Ciao Italia: Live from Italy
|Ciao Italia: Live from Italy|
|Released||May 24, 1988|
|Recorded||June 22, 1987 |
September 4, 1987
September 6, 1987
(Turin and Florence, Italy)
|Director||Egbert van Hees|
|Producer||Riccardo Mario Corato|
|Madonna video chronology|
Ciao Italia: Live from Italy (credited as Madonna: Ciao, Italia! Live from Italy in the video sequence) is a video album by American singer-songwriter Madonna and was released by Warner Reprise Video and Sire Records on May 24, 1988. It contained footage from a previous TV special of the Who's That Girl World Tour, Madonna in Concerto, broadcast in Europe in 1987, filmed at the Stadio Comunale in Turin, Italy. The video release also contained footage from shows recorded in Florence, Italy and Tokyo, Japan, the latter having previously been released as a Japanese TV special and home video release, Who's That Girl: Live in Japan. The decision to release Ciao Italia was spurred by the fact that this previous release became a commercial success in Japan. A re-release of the video took place in 1999, when it was released in DVD format, with a stereo soundtrack containing the songs only.
The video received positive reviews from critics, who noted Madonna's showmanship and her skills as a performer. They also complimented the camera work in the video, for enhancing the visual aspects of the tour. Ciao Italia topped the Music Video sales chart of Billboard, and became the second best-selling music video cassette of 1988. It was certified platinum by the Recording Industry Association of America (RIAA) for shipment of 100,000 copies.
Madonna's 1987 Who's That Girl World Tour was a critical and commercial success, earning US $25 million and playing in front of an audience of 1.5 million. When the time came for the video release of the tour, Warner Bros. decided to release it only in Japan, where Madonna's previous video albums had not been released. This decision was also backed by the profit that the Who's That Girl World Tour had achieved from its Japanese leg. Named as Who's That Girl: Live in Japan, the video contained a live date from the tour, filmed at Korakuen Stadium in Tokyo, Japan on June 22, 1987. It was also aired as a television special in Japan only and was the first television broadcast there, using Dolby Surround sound. The release was a commercial success, prompting Warner to release a different version of the tour video, for the rest of the world. Although the Japanese concert was released on VHS and LaserDisc, Warner Music Japan has never officially made it available on DVD.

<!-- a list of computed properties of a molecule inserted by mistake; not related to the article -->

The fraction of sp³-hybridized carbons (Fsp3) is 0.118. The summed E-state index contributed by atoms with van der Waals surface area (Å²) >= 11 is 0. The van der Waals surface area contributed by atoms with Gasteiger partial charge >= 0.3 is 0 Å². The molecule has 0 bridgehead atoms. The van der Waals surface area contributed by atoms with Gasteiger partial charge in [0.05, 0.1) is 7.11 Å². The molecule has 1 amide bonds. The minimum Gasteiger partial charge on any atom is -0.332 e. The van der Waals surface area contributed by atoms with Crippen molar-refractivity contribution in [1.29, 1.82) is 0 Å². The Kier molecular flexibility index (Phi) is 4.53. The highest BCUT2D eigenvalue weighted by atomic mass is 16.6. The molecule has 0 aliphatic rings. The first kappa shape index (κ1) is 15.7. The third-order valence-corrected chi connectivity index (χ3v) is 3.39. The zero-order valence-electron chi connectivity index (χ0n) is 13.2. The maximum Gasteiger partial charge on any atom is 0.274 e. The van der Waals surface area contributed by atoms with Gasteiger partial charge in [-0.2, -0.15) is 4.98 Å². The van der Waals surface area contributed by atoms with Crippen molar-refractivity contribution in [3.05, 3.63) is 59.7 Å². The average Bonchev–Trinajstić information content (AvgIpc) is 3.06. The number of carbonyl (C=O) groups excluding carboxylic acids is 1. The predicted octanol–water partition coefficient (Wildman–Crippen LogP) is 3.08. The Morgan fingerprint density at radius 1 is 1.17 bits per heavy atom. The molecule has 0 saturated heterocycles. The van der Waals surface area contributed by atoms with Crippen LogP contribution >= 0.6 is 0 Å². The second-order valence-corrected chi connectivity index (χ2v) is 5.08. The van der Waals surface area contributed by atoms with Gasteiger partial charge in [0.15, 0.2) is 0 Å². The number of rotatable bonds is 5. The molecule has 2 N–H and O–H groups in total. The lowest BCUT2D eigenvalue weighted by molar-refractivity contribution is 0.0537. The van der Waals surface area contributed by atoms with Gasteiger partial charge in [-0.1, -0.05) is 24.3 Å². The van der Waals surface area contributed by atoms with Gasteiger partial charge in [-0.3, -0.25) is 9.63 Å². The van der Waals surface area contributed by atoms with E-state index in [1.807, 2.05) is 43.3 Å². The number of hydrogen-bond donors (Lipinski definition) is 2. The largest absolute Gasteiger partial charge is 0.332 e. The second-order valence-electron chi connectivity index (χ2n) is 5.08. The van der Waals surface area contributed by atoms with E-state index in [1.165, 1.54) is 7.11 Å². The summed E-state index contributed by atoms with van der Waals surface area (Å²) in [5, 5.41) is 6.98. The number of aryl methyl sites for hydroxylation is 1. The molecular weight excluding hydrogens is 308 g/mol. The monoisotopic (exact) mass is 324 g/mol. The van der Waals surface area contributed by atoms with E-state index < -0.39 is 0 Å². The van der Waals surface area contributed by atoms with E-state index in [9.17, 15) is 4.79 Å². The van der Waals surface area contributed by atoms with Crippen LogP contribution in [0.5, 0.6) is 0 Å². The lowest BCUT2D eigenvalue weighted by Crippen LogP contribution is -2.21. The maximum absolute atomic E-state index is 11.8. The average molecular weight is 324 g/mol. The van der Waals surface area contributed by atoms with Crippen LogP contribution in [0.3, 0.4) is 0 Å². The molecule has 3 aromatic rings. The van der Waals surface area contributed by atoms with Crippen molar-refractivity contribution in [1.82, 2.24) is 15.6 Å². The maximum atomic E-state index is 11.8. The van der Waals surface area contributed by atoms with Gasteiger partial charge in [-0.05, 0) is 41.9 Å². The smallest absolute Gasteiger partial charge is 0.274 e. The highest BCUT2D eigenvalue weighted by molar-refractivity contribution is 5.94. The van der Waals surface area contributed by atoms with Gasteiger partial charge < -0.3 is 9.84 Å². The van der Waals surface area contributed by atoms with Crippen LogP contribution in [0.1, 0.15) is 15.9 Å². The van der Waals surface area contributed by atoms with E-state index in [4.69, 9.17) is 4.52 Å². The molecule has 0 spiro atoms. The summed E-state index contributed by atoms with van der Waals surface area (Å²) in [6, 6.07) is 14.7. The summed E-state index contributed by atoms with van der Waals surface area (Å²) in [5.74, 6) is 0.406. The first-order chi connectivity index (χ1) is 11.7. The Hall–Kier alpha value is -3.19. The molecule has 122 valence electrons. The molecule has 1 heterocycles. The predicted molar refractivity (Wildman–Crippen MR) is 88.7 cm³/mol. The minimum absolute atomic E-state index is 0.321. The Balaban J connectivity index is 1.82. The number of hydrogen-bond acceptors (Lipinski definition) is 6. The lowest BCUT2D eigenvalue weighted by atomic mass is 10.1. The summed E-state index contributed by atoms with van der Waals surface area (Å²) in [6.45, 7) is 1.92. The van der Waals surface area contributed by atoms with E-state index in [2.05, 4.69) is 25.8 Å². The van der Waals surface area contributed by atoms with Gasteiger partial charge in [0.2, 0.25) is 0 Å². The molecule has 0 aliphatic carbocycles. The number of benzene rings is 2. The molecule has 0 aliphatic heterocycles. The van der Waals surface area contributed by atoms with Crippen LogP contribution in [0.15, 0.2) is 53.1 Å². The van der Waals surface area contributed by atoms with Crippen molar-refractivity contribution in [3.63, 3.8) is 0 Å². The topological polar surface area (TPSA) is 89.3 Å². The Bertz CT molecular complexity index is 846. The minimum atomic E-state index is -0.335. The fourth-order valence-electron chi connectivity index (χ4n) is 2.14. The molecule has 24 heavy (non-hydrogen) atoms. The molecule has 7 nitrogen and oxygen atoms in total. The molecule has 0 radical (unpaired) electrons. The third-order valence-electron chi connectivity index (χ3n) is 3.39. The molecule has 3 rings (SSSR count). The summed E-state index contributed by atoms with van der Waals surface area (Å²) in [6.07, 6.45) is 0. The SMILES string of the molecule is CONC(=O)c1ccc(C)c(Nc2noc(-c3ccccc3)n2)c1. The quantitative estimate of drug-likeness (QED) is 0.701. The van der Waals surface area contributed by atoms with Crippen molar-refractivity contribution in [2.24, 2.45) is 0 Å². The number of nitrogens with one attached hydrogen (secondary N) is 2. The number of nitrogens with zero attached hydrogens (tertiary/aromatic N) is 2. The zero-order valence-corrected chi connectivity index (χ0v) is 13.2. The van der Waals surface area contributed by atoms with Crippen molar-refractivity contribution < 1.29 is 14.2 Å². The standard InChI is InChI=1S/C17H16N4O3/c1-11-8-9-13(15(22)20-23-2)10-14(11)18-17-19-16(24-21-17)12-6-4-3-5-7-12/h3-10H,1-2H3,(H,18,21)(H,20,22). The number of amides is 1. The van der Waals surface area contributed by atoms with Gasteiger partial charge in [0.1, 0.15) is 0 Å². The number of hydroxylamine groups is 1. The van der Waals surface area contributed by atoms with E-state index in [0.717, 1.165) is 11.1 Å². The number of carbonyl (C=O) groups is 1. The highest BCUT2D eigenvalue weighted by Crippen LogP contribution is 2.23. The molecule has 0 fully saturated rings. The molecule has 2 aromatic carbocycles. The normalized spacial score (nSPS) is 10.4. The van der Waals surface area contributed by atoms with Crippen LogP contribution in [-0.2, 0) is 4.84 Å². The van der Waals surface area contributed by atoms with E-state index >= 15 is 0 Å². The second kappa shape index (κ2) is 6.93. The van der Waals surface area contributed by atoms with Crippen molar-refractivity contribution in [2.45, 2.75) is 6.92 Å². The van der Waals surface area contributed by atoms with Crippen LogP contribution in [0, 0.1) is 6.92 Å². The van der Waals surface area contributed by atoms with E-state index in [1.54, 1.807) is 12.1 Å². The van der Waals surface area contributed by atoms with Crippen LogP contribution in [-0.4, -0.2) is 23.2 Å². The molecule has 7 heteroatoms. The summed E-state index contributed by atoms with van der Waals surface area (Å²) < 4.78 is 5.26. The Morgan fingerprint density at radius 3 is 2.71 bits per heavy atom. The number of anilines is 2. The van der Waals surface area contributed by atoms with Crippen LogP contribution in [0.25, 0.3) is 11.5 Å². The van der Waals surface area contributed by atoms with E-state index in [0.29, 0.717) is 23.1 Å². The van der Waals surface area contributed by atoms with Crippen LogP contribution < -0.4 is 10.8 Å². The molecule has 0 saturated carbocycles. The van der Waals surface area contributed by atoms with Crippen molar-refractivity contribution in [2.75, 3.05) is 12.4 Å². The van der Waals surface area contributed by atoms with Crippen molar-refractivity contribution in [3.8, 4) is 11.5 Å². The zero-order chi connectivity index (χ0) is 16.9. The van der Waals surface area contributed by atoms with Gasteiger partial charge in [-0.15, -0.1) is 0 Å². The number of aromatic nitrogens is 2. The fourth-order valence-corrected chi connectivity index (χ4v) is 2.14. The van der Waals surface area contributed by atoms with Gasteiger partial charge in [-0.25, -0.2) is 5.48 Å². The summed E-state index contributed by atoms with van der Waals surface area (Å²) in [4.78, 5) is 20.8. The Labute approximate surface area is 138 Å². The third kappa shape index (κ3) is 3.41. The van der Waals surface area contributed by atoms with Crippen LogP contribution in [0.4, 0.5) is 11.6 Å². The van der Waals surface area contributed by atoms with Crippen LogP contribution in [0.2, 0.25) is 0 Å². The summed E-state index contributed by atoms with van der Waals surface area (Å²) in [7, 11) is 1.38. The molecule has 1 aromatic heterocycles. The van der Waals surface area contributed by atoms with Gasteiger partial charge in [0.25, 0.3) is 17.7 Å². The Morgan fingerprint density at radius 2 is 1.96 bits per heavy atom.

The video was released on May 24, 1988, and contained video compilation of two different dates from the tour, Turin and from Florence, as well as clips from her concert in Tokyo, Japan. The video had an introduction, where Madonna was shown practicing with her troupe on the stage, rehearsing the songs and the dance moves. Madonna, who had gone through rigorous exercises and aerobics to prepare herself for the tour, demanded from director Egbert van Hees that the shape of her body be given prominence in the footage to be used for the video. She believed that her new shape and figure would make her appear highly attractive. In 1999, Warner Bros. re-released the video in DVD format, along with some of Madonna's other video albums. The music video appears in an aspect ratio of 1.33:1 (4:3) on the single-sided, single-layered DVD. The concert relied heavily on magenta tones; from the lighting to Madonna’s outfits. A stereo soundtrack accompanied the DVD release, where the songs were mixed without having a surround sound effect.